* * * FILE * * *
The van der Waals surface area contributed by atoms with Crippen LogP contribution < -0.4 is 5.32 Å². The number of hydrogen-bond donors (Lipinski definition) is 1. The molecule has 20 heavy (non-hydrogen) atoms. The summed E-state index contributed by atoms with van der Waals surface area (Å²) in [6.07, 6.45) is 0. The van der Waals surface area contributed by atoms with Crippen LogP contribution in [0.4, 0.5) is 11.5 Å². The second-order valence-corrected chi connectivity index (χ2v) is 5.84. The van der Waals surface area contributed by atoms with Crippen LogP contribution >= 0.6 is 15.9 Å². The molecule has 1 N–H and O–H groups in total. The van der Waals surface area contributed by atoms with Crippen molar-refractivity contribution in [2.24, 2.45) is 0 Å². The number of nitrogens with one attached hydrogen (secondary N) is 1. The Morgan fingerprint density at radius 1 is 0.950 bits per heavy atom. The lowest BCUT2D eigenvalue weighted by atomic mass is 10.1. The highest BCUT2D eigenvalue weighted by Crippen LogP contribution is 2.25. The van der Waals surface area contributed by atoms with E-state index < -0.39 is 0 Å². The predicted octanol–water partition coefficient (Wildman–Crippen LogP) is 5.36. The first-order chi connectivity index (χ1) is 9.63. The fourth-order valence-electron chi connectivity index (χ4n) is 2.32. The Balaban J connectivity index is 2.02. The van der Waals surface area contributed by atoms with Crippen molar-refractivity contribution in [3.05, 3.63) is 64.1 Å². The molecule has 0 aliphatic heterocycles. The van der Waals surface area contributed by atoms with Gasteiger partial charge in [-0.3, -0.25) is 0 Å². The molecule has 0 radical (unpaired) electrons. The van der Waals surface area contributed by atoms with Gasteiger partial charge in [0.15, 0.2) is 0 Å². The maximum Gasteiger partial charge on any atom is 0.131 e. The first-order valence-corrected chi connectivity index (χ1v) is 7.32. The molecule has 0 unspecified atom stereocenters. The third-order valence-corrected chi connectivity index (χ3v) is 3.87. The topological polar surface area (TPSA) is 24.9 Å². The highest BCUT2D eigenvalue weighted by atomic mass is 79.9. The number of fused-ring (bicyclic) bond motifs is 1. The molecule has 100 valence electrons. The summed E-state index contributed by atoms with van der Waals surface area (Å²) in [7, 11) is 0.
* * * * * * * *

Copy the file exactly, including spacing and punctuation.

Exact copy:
The van der Waals surface area contributed by atoms with Crippen LogP contribution < -0.4 is 5.32 Å². The number of hydrogen-bond donors (Lipinski definition) is 1. The molecule has 20 heavy (non-hydrogen) atoms. The summed E-state index contributed by atoms with van der Waals surface area (Å²) in [6.07, 6.45) is 0. The van der Waals surface area contributed by atoms with Crippen LogP contribution in [0.4, 0.5) is 11.5 Å². The second-order valence-corrected chi connectivity index (χ2v) is 5.84. The van der Waals surface area contributed by atoms with Crippen LogP contribution >= 0.6 is 15.9 Å². The molecule has 1 N–H and O–H groups in total. The van der Waals surface area contributed by atoms with Crippen molar-refractivity contribution in [2.24, 2.45) is 0 Å². The number of nitrogens with one attached hydrogen (secondary N) is 1. The Morgan fingerprint density at radius 1 is 0.950 bits per heavy atom. The lowest BCUT2D eigenvalue weighted by atomic mass is 10.1. The highest BCUT2D eigenvalue weighted by Crippen LogP contribution is 2.25. The van der Waals surface area contributed by atoms with E-state index < -0.39 is 0 Å². The predicted octanol–water partition coefficient (Wildman–Crippen LogP) is 5.36. The first-order chi connectivity index (χ1) is 9.63. The fourth-order valence-electron chi connectivity index (χ4n) is 2.32. The Balaban J connectivity index is 2.02. The van der Waals surface area contributed by atoms with Crippen molar-refractivity contribution in [3.05, 3.63) is 64.1 Å². The molecule has 0 aliphatic heterocycles. The van der Waals surface area contributed by atoms with Gasteiger partial charge in [-0.3, -0.25) is 0 Å². The molecule has 0 radical (unpaired) electrons. The van der Waals surface area contributed by atoms with Gasteiger partial charge in [0.15, 0.2) is 0 Å². The maximum Gasteiger partial charge on any atom is 0.131 e. The first-order valence-corrected chi connectivity index (χ1v) is 7.32. The molecule has 0 unspecified atom stereocenters. The third-order valence-corrected chi connectivity index (χ3v) is 3.87. The topological polar surface area (TPSA) is 24.9 Å². The highest BCUT2D eigenvalue weighted by atomic mass is 79.9. The number of fused-ring (bicyclic) bond motifs is 1. The molecule has 100 valence electrons. The summed E-state index contributed by atoms with van der Waals surface area (Å²) in [7, 11) is 0.